World Bank and IMF to help developing countries strengthen tax systems

Tax ReformWASHINGTON, United States, Friday July 10, 2015 – The World Bank and International Monetary Fund (IMF) are launching a new initiative to help developing countries strengthen their tax systems.

The announcement comes ahead of the Financing for Development conference in Addis, Ethiopia next week, at which heads of state, civil society organizations, multilateral institutions and private sector representatives will discuss how to scale up finances to meet the Sustainable Development Goals (SDGs).

“A strong revenue base is imperative if developing countries are to be able to finance the spending they need on public services, social support and infrastructure,” said IMF Managing Director Christine Lagarde. “But experience shows that with well-targeted external technical support and sufficient political will, it can be done.”

Responding to country demands, the IMF/World Bank initiative has two pillars: deepening the dialogue with developing countries on international tax issues, aiming to help increase their weight and voice in the international debate on tax rules and cooperation; and developing improved diagnostic tools to help member countries evaluate and strengthen their tax policies.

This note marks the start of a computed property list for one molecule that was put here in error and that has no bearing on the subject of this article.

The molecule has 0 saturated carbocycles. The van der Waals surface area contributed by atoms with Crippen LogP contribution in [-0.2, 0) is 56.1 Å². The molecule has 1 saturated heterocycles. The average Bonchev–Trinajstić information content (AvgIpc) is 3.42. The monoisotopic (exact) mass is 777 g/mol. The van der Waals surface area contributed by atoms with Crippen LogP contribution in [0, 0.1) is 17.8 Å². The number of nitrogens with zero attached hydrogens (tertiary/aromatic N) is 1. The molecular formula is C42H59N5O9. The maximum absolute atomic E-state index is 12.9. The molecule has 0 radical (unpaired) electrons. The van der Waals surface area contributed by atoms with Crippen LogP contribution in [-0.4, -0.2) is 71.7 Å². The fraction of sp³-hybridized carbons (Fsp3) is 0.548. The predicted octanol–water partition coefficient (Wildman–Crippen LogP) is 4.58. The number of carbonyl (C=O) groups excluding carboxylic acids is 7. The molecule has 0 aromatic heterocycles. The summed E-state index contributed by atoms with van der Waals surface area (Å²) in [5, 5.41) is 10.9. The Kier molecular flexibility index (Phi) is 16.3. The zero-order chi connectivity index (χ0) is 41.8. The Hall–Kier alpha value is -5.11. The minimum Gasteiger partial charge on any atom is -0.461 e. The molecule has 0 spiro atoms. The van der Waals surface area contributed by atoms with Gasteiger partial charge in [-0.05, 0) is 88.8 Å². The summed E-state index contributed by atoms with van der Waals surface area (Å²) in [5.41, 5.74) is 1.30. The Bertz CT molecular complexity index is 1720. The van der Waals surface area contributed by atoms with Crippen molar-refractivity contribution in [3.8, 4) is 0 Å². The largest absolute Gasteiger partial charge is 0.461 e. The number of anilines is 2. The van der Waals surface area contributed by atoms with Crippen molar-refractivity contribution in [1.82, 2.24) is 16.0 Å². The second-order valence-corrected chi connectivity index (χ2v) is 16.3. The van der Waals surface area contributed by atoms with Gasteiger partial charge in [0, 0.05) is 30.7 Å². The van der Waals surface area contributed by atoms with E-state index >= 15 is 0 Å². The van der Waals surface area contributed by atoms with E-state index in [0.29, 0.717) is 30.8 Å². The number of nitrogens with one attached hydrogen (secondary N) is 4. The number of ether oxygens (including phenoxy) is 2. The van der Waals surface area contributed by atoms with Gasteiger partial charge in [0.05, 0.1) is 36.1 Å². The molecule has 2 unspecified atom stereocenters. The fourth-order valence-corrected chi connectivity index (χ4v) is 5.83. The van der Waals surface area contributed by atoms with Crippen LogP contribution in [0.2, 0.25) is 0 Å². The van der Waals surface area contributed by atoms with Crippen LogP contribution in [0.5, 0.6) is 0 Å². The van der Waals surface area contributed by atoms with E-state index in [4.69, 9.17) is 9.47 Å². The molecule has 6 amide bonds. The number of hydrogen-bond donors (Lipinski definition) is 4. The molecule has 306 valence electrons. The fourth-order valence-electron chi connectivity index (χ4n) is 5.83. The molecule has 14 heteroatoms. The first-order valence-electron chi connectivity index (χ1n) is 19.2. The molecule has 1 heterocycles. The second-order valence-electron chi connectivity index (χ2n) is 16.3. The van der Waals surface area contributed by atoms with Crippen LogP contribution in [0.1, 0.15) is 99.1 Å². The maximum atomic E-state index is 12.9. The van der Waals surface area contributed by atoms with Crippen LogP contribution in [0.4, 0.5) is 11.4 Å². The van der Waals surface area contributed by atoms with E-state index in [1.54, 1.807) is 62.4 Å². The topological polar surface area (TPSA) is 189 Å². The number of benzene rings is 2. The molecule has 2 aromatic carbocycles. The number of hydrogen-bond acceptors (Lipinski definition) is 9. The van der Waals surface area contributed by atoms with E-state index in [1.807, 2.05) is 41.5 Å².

By further leveraging their collective expertise, the Bank and Fund aim to play a fuller role in helping all of their member countries achieve the ambitious goals that the world will be setting for itself later this year in New York.

“We very much want to help developing countries raise more revenues through taxes because this can lead to more children receiving a good education and more families having access to quality health care,” said World Bank Group President Jim Yong Kim.

“If everyone pays their fair share – even while challenging the status quo– developing countries can close their financing gaps and promote inclusive growth.”

The initiative will deepen the institutions’ ongoing collaboration with developing countries to identify key international tax policy concerns and potential solutions, both at the country level and in the context of the continuing international dialogue.

The institutions also plan to strengthen their diagnostic tools, developing new methodologies where needed, to enable member countries to identify priority tax reforms and design the requisite support for their implementation. This effort would complement the launch of the Tax Administration Diagnostic Assessment Tool (TADAT) in November.

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